Some have advocated a stronger push for a universal standard, or to at least urge the adoption of Daubert by states that have not yet adopted some form of it. The Sunshine State had this same idea just a few years ago. In 2013, the Florida legislature passed House Bill 7015, a hotly contested piece of legislation to formally adopt Daubert. Prior to the bill’s passage, Florida followed the Frye test. Surrounding the debate was the idea that Daubert was more stringent and would subject expert witnesses to greater scrutiny before presenting opinions to a jury. The bill was championed “as a way to cut back on ‘junk science’ and civil-litigation costs.”
But the jury is still out on whether Daubert is the “better” standard. In fact, the Florida Bar Board of Governors voted in December of 2015 to maintain the Frye standard despite the legislation. The Florida Supreme Court heard oral argument in September, 2016 to determine the prevailing standard. Both practical and political questions abound, with strong proponents on both ends of the spectrum (and both sides of the “v”) advocating for each position.
Meanwhile, Missouri is setting the stage for an expert standard battle of its own. Missouri case law acknowledges the statutory standard language is nearly identical to Daubert. In fact, Daubert is intended to provide guidance in interpreting the statute, with the caveat that the statute governs where the two diverge. In response to a push for tort reform in the state, Missouri Senate Bill 59 to formally adopt Daubert was passed through both houses in 2016. But Missouri Governor Nixon vetoed the bill, claiming it “does away with Missouri’s well-established criteria on expert testimony and replaces it with a much more intricate, complicated and costly procedure.”
Politics aside, regardless of the standard you favor, there remains the question how much of a difference the specific standard actually makes. Though Daubert is often described as a more stringent standard, there are studies suggesting Daubert actually allows gatekeepers to substitute their own interpretation and methods of analyzing expert testimony and evidence. A recent article exploring the impact of Daubert from a statistical standpoint even suggests little difference in judicial outcomes between Daubert and Frye.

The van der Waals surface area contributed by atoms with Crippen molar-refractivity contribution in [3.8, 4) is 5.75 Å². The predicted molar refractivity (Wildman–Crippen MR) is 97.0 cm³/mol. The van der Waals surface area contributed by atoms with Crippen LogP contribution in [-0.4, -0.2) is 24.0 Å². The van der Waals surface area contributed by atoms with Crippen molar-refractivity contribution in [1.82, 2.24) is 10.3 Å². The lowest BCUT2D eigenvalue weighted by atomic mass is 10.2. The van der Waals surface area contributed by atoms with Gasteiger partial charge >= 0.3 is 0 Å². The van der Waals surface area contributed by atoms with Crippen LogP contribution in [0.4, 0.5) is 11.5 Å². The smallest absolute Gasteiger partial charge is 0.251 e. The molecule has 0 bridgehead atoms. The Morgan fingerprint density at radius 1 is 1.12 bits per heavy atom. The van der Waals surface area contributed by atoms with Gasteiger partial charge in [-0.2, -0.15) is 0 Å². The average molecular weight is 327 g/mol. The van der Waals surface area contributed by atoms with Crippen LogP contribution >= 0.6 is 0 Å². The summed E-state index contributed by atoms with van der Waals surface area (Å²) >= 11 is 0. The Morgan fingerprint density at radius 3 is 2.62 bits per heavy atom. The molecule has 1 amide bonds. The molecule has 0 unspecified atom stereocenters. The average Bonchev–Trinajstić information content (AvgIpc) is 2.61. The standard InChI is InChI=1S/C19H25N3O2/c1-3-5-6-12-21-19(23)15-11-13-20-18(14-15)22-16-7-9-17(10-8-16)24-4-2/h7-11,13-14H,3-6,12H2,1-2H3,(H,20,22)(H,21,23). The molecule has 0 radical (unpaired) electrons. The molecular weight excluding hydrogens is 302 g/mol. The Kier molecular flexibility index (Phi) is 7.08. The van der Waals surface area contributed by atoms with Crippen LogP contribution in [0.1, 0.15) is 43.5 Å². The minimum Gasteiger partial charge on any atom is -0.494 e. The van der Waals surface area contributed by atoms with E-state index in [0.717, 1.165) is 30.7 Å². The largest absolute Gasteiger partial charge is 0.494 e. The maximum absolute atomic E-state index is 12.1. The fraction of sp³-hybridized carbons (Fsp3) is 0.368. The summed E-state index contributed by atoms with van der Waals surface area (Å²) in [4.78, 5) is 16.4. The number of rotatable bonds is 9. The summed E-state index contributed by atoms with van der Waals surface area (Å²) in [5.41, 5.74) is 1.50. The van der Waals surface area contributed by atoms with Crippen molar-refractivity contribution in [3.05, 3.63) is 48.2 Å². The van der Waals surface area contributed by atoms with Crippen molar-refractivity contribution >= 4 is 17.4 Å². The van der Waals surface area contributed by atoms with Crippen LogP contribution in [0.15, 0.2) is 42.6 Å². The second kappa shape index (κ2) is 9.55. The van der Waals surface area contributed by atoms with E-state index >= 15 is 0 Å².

The Missouri versus New Jersey example described above is telling in this regard. The high dollar verdicts were from Missouri, a state close in form to Daubert, while summary judgment was granted in New Jersey, a state which follows a standard most people say is far less stringent than Daubert. Only time will tell if it is the standard, the judges, or the political environment that really makes the ultimate difference.
WHAT ELSE CAN WE DO?
Perhaps the solution is to better educate ourselves and our judges. Highly technical and specialized scientific concepts are finding greater importance in litigation, particularly as technology advances. In a system that can produce such drastically different results depending on a standard or a specific judicial interpretation, there is only so much we can control. But one thing we can control is the depth of knowledge we have on the technical and scientific concepts. This, in turn, can be better relayed to our judges to give them a deeper understanding of these complex issues. In a system full of gatekeeping and fences we cannot always predict or trust, we should take better control of the things we can.
Acknowledging the variances between and within jurisdictions should equip us to confront these issues with more creative and effective solutions. Consider requesting a “science day” in court, which are becoming more popular for this very reason. A “science day” can be a good opportunity to present the technical and scientific issues in a clear and concise way prior to Daubert or other hearings on expert testimony. This is an important tool in any litigation that will present highly technical or complex scientific, epidemiological, or toxicological concepts. Today’s litigation climate calls for thinking outside of the box for ways to make your voice heard, regardless of the fence you face.